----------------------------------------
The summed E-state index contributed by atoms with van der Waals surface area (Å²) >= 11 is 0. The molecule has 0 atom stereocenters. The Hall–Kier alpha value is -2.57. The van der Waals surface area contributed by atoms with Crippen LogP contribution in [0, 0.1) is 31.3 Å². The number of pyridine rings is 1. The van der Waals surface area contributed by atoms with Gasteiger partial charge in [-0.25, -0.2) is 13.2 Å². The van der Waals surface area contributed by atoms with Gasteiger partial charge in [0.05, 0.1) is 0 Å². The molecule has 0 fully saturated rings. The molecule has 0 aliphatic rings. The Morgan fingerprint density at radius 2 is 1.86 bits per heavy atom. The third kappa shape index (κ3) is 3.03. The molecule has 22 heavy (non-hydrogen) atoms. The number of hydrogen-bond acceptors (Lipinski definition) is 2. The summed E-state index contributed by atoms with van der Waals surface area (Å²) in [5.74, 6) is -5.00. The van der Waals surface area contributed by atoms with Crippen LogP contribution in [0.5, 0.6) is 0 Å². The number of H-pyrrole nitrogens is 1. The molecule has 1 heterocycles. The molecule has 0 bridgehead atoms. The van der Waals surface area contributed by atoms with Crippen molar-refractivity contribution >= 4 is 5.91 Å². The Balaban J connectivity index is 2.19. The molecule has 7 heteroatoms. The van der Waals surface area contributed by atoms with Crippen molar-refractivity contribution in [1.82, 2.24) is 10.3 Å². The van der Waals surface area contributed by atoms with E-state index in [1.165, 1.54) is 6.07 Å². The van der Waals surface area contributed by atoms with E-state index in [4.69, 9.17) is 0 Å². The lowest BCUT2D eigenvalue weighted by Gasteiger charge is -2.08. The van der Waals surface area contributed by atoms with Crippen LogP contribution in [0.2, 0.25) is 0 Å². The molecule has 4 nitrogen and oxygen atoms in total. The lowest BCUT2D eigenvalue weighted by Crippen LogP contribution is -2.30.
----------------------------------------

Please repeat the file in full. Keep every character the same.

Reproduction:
The summed E-state index contributed by atoms with van der Waals surface area (Å²) >= 11 is 0. The molecule has 0 atom stereocenters. The Hall–Kier alpha value is -2.57. The van der Waals surface area contributed by atoms with Crippen LogP contribution in [0, 0.1) is 31.3 Å². The number of pyridine rings is 1. The van der Waals surface area contributed by atoms with Gasteiger partial charge in [-0.25, -0.2) is 13.2 Å². The van der Waals surface area contributed by atoms with Gasteiger partial charge in [0.05, 0.1) is 0 Å². The molecule has 0 fully saturated rings. The molecule has 0 aliphatic rings. The Morgan fingerprint density at radius 2 is 1.86 bits per heavy atom. The third kappa shape index (κ3) is 3.03. The molecule has 22 heavy (non-hydrogen) atoms. The number of hydrogen-bond acceptors (Lipinski definition) is 2. The summed E-state index contributed by atoms with van der Waals surface area (Å²) in [5.74, 6) is -5.00. The van der Waals surface area contributed by atoms with Crippen LogP contribution in [0.5, 0.6) is 0 Å². The number of H-pyrrole nitrogens is 1. The molecule has 1 heterocycles. The molecule has 0 bridgehead atoms. The van der Waals surface area contributed by atoms with Crippen molar-refractivity contribution >= 4 is 5.91 Å². The Balaban J connectivity index is 2.19. The molecule has 7 heteroatoms. The van der Waals surface area contributed by atoms with Crippen molar-refractivity contribution in [1.82, 2.24) is 10.3 Å². The van der Waals surface area contributed by atoms with E-state index in [1.165, 1.54) is 6.07 Å². The van der Waals surface area contributed by atoms with E-state index in [4.69, 9.17) is 0 Å². The lowest BCUT2D eigenvalue weighted by Gasteiger charge is -2.08. The van der Waals surface area contributed by atoms with Crippen LogP contribution in [0.2, 0.25) is 0 Å². The molecule has 4 nitrogen and oxygen atoms in total. The lowest BCUT2D eigenvalue weighted by Crippen LogP contribution is -2.30.